OSAKA, Japan — For many he's an international pariah, but you wouldn't know it by the lavish reception Saudi Crown Prince Mohammed bin Salman has received at the G-20 summit this week. He beamed as he stood front and center, sandwiched between President Donald Trump and Japanese Prime Minister Shinzo Abe, for a group photo. He exchanged an impish grin as he sat down next to Russian President Vladimir Putin. He posed with South Korean President Moon Jae-in and a group of flag-waving kids ahead of an earlier signing ceremony for $8 billion in deals. Even as rebukes pile up...

Ex-Filipino diplomat who sued Xi barred entry to Hong Kong

Jul 23, 2019

MANILA, Philippines — A former Philippine foreign secretary who accused in an international court Chinese President Xi Jinping of crimes against humanity said he was barred from entering Hong Kong on Friday and held at the airport for hours. Former Foreign Secretary Albert del Rosario told The Associated Press by telephone that he flew to Hong Kong for a business meeting but was blocked by immigration officers from entering. Del Rosario said he was held at an airport immigration lounge for about six hours before being told that he was denied entry without any explanation and put on a Cathay...

China issues travel alerts, slams US 'interference'

Jul 23, 2019

BEIJING — China issued a pair of travel warnings for the U.S. on Tuesday and slammed what it called "interference" in its internal affairs. Foreign Ministry spokesman Geng Shuang accused the U.S. of acting in bad faith in trade negotiations and said any attempts to interfere or undermine China's stability would be "doomed to fail." The volleys of criticism between the two largest economies leave them further than ever from resolving their standoff over U.S. complaints that Beijing resorts to unfair trade practices and unscrupulous methods to obtain advanced technologies. The Chinese comments followed a statement from the U.S. Trade...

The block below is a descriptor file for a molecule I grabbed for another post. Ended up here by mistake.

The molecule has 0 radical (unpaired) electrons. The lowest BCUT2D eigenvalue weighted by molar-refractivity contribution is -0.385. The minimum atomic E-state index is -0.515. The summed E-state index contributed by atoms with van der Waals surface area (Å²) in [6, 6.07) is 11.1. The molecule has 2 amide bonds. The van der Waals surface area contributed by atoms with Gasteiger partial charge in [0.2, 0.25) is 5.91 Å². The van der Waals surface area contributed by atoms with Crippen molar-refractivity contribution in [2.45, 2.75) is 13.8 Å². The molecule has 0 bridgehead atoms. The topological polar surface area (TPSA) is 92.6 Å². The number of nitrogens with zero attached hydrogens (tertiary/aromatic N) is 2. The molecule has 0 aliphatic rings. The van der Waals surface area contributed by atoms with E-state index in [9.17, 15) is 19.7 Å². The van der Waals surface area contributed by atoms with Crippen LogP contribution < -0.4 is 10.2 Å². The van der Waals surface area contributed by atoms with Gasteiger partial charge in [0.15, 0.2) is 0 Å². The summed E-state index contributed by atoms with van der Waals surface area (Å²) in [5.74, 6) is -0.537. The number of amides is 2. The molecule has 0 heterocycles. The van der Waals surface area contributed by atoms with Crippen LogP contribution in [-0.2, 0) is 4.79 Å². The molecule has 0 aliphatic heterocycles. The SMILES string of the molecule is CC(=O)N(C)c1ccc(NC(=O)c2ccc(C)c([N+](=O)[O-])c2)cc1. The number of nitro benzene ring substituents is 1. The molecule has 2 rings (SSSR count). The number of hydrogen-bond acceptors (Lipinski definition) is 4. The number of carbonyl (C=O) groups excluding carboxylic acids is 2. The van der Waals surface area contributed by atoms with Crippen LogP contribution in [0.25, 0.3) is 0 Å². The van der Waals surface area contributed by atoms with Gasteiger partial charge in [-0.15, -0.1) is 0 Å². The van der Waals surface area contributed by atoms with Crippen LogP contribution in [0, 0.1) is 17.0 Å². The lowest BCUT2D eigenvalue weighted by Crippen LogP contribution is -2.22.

North, South Korean musicians hold rare joint performance

Jul 23, 2019

SHANGHAI — South Korean violinist Won Hyung Joon took the stage, nodded once to his North Korean soprano partner, and placed his instrument on his shoulder. With a flick of the conductor's wrist, she began to sing, and he began to bow — the beginning of a rare joint performance Sunday that they hope will bring the Koreas closer amid deadlocked nuclear diplomacy. "Until today, I was thinking, will this really happen? Will it suddenly be canceled?" Won said. "Today was the day my dream finally came true." Won, donning a white shirt, and Kim Song Mi, sporting a sparkling...

Boeing 737 Max 8 woes crimp Asian airlines' growth plans

Jul 23, 2019

SINGAPORE — Asian airlines are cutting routes, revamping their schedules and leasing extra aircraft to fill gaps left by the grounding of Boeing 737 Max 8s after deadly crashes in Indonesia and Ethiopia killed 346 people. So far, regional carriers have managed to avoid major disruptions, but analysts expect that idling the Max 8s, a fuel-efficient update of Boeing's popular 737, will crimp growth plans in the near future. As investigations into the crashes continue, Boeing anticipates a $1 billion increase in costs related to the 737 Max, including fixing software implicated in the disasters, adding pilot training and compensating...

Sign up now!

About Us

Gempak Media delivers the most talked and gempak stories on the Internet to you. Be the first to know about the latest news and don’t forget to share it around.

Contact us: sales[at]gempakmedia.com

Subscribe Now!